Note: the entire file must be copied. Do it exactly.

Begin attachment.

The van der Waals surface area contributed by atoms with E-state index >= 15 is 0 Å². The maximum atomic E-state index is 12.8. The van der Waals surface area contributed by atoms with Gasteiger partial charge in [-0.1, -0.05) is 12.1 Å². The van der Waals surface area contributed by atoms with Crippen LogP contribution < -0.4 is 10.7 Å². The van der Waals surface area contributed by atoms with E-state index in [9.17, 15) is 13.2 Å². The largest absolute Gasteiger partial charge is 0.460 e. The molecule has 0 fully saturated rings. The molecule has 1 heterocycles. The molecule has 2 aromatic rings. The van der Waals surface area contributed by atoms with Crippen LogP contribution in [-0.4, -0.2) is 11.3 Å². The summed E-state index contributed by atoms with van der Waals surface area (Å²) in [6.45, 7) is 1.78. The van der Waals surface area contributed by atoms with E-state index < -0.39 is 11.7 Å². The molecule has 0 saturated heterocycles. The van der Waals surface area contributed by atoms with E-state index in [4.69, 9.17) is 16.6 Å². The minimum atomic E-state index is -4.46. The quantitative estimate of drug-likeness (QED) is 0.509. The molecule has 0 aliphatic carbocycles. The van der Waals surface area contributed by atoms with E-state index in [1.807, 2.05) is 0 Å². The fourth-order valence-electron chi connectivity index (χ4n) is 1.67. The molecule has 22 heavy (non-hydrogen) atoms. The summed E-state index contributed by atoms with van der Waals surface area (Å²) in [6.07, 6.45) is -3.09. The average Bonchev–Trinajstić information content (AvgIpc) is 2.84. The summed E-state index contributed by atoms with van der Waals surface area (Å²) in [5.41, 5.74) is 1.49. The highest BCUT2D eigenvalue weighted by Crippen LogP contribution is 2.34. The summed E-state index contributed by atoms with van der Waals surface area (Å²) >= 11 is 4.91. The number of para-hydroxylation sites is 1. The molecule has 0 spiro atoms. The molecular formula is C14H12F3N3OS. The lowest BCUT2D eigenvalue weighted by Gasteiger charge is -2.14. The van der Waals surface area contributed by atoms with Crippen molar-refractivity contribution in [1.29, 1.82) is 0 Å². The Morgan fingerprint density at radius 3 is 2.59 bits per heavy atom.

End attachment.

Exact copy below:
The van der Waals surface area contributed by atoms with E-state index >= 15 is 0 Å². The maximum atomic E-state index is 12.8. The van der Waals surface area contributed by atoms with Gasteiger partial charge in [-0.1, -0.05) is 12.1 Å². The van der Waals surface area contributed by atoms with Crippen LogP contribution < -0.4 is 10.7 Å². The van der Waals surface area contributed by atoms with E-state index in [9.17, 15) is 13.2 Å². The largest absolute Gasteiger partial charge is 0.460 e. The molecule has 0 fully saturated rings. The molecule has 1 heterocycles. The molecule has 2 aromatic rings. The van der Waals surface area contributed by atoms with Crippen LogP contribution in [-0.4, -0.2) is 11.3 Å². The summed E-state index contributed by atoms with van der Waals surface area (Å²) in [6.45, 7) is 1.78. The van der Waals surface area contributed by atoms with E-state index < -0.39 is 11.7 Å². The molecule has 0 saturated heterocycles. The van der Waals surface area contributed by atoms with E-state index in [4.69, 9.17) is 16.6 Å². The minimum atomic E-state index is -4.46. The quantitative estimate of drug-likeness (QED) is 0.509. The molecule has 0 aliphatic carbocycles. The van der Waals surface area contributed by atoms with E-state index in [1.807, 2.05) is 0 Å². The fourth-order valence-electron chi connectivity index (χ4n) is 1.67. The molecule has 22 heavy (non-hydrogen) atoms. The summed E-state index contributed by atoms with van der Waals surface area (Å²) in [6.07, 6.45) is -3.09. The average Bonchev–Trinajstić information content (AvgIpc) is 2.84. The summed E-state index contributed by atoms with van der Waals surface area (Å²) in [5.41, 5.74) is 1.49. The highest BCUT2D eigenvalue weighted by Crippen LogP contribution is 2.34. The summed E-state index contributed by atoms with van der Waals surface area (Å²) >= 11 is 4.91. The number of para-hydroxylation sites is 1. The molecule has 0 spiro atoms. The molecular formula is C14H12F3N3OS. The lowest BCUT2D eigenvalue weighted by Gasteiger charge is -2.14. The van der Waals surface area contributed by atoms with Crippen molar-refractivity contribution in [1.29, 1.82) is 0 Å². The Morgan fingerprint density at radius 3 is 2.59 bits per heavy atom.